In 1986, when I was fifteen, I saw the film Cabaret for the first time. Before the year was over, I had probably watched that one movie at least forty times, and I’ve probably seen it forty times since. As one might expect, I can quote entire scenes from memory. Additionally, I seem to have memorized every note of the score, every dance step, every camera angle, every raised eyebrow.
I didn’t know why I loved Cabaret so much. One might blame Brian, the character played by Michael York, the leading man in the film’s seemingly heterosexual love story. He’s gay. The first time I saw the film, the discovery of Brian’s true sexuality hit me like a ton of bricks; I sat in my living room, mouth agape, literally unable to move. Even today, I’m taken aback when I hear Brian speaking his truth for the very first time.
So yes, although I’d remain in the closet for another ten years, there was likely some sort of unconscious recognition of myself there. But years later, I now know what truly drew me to insert this particular cassette into the VCR over, and over, and over … and her name was Liza.
Every gay man seems to have a diva of choice, and mine is and forever will be Liza Minnelli. In college, I wore out my copies of “Live at Carnegie Hall” and “Liza with a ‘Z’”; in the early 90s, I saw her live in concert three times. I realize that she is now perceived by many as a parody of her former self, but I don’t care. Fat, thin, out of rehab or on the way back in, single or married to yet another gay husband, I just love her.
Logic would dictate that as a homosexual man, I would have chosen a different sort of person to worship. And by different I mean … I don’t know, another man? Mel Gibson had chiseled features, a sculpted physique, and some semblance of sanity in the mid-1980s … why not Mel? Why not any number of handsome (male) matinee idols?
I know that I’m not alone among gay men when it comes to the diva thing. Few adore Liza Minnelli to the extent that I do, but whether you’ve chosen Barbra Streisand, Judy Garland, Diana Ross, Cher, Joan Crawford, Bette Midler, Lucille Ball, Dorothy Dandridge, Bette Davis, Madonna, J-Lo, Tallulah Bankhead, Beyoncé, or Christina Aguilera (or some combination of the above); many (if not most) gay men of all generations have pledged their devotion to one or more icons who speak to our collective soul.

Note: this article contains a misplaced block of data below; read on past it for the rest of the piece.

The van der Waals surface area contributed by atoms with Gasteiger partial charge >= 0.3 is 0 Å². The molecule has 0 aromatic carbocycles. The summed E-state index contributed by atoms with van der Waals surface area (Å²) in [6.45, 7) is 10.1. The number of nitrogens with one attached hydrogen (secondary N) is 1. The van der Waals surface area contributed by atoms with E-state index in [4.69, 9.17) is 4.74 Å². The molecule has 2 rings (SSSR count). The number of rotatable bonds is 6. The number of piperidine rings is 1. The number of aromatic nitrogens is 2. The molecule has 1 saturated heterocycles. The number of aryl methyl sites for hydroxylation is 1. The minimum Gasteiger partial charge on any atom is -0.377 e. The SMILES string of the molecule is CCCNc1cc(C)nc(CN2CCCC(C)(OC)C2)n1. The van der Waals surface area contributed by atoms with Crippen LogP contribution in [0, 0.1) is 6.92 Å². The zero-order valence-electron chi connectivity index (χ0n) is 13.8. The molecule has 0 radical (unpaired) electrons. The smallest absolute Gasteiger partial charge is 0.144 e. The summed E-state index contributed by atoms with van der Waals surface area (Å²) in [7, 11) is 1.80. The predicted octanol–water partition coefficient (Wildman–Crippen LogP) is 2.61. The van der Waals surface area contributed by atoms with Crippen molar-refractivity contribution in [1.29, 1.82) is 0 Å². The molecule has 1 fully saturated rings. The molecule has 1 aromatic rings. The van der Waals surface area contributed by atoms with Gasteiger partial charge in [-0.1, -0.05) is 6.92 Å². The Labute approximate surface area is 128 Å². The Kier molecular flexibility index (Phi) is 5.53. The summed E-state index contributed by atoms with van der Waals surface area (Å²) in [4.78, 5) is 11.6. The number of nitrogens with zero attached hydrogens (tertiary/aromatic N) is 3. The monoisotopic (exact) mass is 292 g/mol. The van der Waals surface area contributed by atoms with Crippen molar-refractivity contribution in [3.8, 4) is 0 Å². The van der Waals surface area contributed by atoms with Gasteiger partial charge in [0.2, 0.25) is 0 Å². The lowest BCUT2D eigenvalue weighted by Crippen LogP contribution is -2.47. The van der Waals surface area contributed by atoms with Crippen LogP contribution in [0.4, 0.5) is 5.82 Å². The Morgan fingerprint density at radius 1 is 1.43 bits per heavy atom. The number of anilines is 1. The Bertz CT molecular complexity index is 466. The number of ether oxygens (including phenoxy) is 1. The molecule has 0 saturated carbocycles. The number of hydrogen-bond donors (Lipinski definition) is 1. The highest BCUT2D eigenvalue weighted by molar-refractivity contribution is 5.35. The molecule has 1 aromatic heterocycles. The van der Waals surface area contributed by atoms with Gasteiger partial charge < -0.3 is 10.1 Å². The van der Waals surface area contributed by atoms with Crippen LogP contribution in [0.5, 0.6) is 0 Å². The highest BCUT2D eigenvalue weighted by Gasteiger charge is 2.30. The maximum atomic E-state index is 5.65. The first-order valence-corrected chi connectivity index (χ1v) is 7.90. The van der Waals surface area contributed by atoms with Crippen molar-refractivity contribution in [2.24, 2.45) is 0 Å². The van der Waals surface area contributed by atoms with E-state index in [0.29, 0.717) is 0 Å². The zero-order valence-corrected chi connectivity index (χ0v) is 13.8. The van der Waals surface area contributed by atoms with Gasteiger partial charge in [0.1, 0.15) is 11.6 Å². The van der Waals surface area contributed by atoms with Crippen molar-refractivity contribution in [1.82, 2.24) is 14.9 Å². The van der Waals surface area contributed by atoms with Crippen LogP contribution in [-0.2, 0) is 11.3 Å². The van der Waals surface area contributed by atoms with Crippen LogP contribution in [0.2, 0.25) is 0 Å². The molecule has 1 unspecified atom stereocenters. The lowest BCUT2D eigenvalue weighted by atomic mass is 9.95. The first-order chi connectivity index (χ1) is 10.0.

Why do we love them so much? There are likely as many answers as there are divas to choose from, but they do share several things in common.
First of all, they love us as much as we love them. A true diva knows that she has struck gold when she wins the hearts, minds, and wallets of gay men everywhere. Compare us to other groups of fans, and we rank up there with Deadheads as the most loyal followers in America. Also, they’re really good at what they do. Whether it’s singing, acting, dancing, looking fabulous, or reinventing their public persona every three years, there’s a standard of quality that cannot be undermined. Taken as a group, the gay guys have always exuded exceptional taste.
But I have a theory about our beloved icons. I believe that gay men love these tough-as-nails, glamorous, gutsy broads because they validate our existence every time they teach us that you don’t have to be masculine in order to be strong.
I’m fully aware that the stereotype of the mincing, effeminate gay man is just that: a stereotype. There are some gay men that fit that description, and there are also others, who are jocks, bookworms, bikers, preppies, cowboys, etc. But almost all of us have felt the sting of discrimination at some point in our lives; we’ve all been called names. Faggot. Homo. Plus a few others that are unprintable here. But it’s not uncommon for gay men to be called simply: Girl. Pansy. Fairy. You can be as butch as you want to be, but there’s no escaping that for many homophobes, you’re as low as a man can get because you’ve made yourself a woman, and there can’t be anything worse than that.
Enter the diva. She’s undeniably female, and stronger than any man in her path. She’s probably been criticized at some point for being somehow less than ladylike. Ball-breaker. Man-eater. If nothing else, she’s a survivor, proving her strength not through attitude, but simply by standing back up every time life knocks her down. We don’t simply enjoy these women; we need them. We need them to be tough, we need them to be fabulous, we need them to be unafraid. And when the world is cold, we need them to belt it to the rafters, “What good is sitting all alone in your room? Come, hear the music play. Life is a cabaret, old chum. Come to the cabaret.”
This essay was originally written for "Letters from CAMP Rehoboth," a newsletter serving the gay, lesbian, and straight communities of Rehoboth Beach, Delaware